The anti-HIV drug nelfinavir mesylate (Viracept) is a potent inhibitor of cell fusion caused by the SARSCoV-2 spike (S) glycoprotein warranting further evaluation as an antiviral against COVID-19 infections

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Severe acute respiratory syndrome coronavirus-2 (SARS CoV-2) is the causative agent of the coronavirus disease-2019 (COVID-19) pandemic. Coronaviruses enter cells via fusion of the viral envelope with the plasma membrane and/or via fusion of the viral envelope with endosomal membranes after virion endocytosis. The spike (S) glycoprotein is a major determinant of virus infectivity. Herein, we show that the transient expression of the SARS CoV-2 S glycoprotein in Vero cells caused extensive cell fusion (formation of syncytia) in comparison to limited cell fusion caused by the SARS S glycoprotein. Both S glycoproteins were detected intracellularly and on transfected Vero cell surfaces. These results are in agreement with published pathology observations of extensive syncytia formation in lung tissues of patients with COVID-19. These results suggest that SARS CoV-2 is able to spread from cell-to-cell much more efficiently than SARS effectively avoiding extracellular neutralizing antibodies. A systematic screening of several drugs including cardiac glycosides and kinase inhibitors and inhibitors of human immunodeficiency virus (HIV) entry revealed that only the FDA-approved HIV protease inhibitor, nelfinavir mesylate (Viracept) drastically inhibited S-n- and S-o-mediated cell fusion with complete inhibition at a 10-μM concentration. In-silico docking experiments suggested the possibility that nelfinavir may bind inside the S trimer structure, proximal to the S2 amino terminus directly inhibiting S-n- and S-o-mediated membrane fusion. Also, it is possible that nelfinavir may act to inhibit S proteolytic processing within cells. These results warrant further investigations of the potential of nelfinavir mesylate to inhibit virus spread at early times after SARS CoV-2 symptoms appear.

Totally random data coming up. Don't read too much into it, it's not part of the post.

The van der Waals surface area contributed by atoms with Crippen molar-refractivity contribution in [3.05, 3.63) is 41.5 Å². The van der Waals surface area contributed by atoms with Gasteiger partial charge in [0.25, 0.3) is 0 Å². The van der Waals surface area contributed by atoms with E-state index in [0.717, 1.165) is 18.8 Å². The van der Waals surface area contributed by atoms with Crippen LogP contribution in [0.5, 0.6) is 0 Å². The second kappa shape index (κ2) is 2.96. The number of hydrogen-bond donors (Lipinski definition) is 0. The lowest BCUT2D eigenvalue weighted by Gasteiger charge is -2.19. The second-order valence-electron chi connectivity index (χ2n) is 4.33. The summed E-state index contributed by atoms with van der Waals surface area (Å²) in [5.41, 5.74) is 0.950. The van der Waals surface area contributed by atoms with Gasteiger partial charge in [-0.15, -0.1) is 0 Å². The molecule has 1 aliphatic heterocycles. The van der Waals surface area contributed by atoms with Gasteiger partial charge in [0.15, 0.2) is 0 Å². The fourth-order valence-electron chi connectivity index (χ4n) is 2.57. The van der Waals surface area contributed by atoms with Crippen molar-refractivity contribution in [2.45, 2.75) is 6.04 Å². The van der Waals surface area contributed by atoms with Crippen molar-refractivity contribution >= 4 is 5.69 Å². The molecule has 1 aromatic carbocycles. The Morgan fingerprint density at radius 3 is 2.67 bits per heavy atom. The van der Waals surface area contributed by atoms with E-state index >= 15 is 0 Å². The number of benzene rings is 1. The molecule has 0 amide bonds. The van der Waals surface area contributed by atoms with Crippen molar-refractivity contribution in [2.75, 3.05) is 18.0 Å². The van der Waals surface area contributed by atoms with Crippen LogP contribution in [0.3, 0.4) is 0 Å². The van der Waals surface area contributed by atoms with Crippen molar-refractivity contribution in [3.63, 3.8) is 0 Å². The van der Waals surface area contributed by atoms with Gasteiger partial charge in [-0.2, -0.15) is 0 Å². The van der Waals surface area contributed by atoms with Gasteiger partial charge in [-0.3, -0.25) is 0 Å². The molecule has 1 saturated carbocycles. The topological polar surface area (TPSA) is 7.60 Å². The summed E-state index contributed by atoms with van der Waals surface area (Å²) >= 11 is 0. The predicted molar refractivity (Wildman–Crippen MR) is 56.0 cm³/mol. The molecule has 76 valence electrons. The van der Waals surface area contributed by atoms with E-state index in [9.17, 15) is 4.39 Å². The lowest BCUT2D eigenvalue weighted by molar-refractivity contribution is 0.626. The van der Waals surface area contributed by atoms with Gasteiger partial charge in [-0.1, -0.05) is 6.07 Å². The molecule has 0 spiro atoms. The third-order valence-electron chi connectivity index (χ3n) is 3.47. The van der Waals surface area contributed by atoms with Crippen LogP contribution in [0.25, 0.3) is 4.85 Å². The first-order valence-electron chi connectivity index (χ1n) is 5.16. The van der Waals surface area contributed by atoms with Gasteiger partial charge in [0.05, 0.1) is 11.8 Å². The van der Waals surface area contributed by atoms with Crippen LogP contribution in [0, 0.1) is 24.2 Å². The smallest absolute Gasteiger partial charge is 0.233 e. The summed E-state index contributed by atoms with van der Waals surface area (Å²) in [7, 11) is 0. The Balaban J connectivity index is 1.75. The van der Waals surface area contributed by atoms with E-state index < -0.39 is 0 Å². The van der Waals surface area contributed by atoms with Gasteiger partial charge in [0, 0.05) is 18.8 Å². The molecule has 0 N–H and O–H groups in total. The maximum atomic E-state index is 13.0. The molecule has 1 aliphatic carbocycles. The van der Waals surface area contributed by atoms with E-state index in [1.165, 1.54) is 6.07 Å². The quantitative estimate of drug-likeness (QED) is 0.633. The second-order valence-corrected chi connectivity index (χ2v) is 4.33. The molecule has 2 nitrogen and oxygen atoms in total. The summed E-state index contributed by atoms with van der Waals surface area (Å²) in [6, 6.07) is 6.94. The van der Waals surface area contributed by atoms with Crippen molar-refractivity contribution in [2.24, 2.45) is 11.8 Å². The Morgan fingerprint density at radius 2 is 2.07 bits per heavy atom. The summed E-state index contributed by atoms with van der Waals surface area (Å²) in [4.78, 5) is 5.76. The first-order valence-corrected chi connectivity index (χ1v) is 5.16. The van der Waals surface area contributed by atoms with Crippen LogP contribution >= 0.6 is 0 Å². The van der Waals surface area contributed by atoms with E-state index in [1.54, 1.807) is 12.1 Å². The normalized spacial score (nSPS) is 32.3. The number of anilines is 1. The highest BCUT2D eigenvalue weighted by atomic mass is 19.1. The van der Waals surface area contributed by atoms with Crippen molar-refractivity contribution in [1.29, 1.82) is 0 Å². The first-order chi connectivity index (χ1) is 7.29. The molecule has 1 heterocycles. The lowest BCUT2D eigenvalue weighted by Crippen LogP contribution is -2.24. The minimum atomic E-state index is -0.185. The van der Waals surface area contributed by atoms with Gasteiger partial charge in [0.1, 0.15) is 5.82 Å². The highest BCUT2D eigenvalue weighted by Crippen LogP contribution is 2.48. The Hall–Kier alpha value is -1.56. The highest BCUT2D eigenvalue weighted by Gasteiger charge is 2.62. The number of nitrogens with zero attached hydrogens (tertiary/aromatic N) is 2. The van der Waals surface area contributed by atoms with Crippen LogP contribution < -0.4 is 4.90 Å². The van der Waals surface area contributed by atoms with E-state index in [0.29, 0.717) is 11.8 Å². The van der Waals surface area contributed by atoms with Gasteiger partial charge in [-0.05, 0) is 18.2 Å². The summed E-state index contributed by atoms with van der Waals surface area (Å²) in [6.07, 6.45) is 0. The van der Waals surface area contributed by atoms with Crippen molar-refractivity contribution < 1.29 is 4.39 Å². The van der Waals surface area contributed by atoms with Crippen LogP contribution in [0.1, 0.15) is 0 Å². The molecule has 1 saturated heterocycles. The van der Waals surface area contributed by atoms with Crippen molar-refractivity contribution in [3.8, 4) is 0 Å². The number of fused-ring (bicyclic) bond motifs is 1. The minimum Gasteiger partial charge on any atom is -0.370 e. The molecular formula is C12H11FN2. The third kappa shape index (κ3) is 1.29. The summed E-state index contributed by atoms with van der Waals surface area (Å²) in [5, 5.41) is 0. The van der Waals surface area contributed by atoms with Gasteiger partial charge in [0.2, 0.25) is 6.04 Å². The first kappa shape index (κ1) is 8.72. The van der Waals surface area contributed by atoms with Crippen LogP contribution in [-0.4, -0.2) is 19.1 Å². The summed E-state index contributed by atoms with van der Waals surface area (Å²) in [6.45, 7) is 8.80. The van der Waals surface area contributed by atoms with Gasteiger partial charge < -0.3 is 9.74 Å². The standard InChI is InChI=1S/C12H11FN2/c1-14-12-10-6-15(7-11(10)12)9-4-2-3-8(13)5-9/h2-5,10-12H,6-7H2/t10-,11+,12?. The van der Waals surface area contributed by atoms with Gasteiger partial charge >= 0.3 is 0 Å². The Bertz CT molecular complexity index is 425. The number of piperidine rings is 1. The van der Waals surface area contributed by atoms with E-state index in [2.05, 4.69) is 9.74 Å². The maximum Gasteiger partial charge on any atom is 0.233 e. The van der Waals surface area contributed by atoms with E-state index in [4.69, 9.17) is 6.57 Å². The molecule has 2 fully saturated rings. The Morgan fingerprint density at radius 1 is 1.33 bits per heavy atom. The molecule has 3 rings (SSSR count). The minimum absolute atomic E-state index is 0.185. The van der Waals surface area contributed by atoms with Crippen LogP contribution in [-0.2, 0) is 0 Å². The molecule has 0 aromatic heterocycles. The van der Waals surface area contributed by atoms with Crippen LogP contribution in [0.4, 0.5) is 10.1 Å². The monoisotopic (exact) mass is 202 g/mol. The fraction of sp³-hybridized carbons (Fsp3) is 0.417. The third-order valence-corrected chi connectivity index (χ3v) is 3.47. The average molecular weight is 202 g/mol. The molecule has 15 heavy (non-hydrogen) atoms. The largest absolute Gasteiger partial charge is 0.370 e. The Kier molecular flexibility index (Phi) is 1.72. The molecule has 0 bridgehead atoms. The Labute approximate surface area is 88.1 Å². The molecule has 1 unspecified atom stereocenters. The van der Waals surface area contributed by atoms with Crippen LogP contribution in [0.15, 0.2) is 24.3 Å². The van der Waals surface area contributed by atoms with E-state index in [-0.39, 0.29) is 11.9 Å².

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Journal of medical virology

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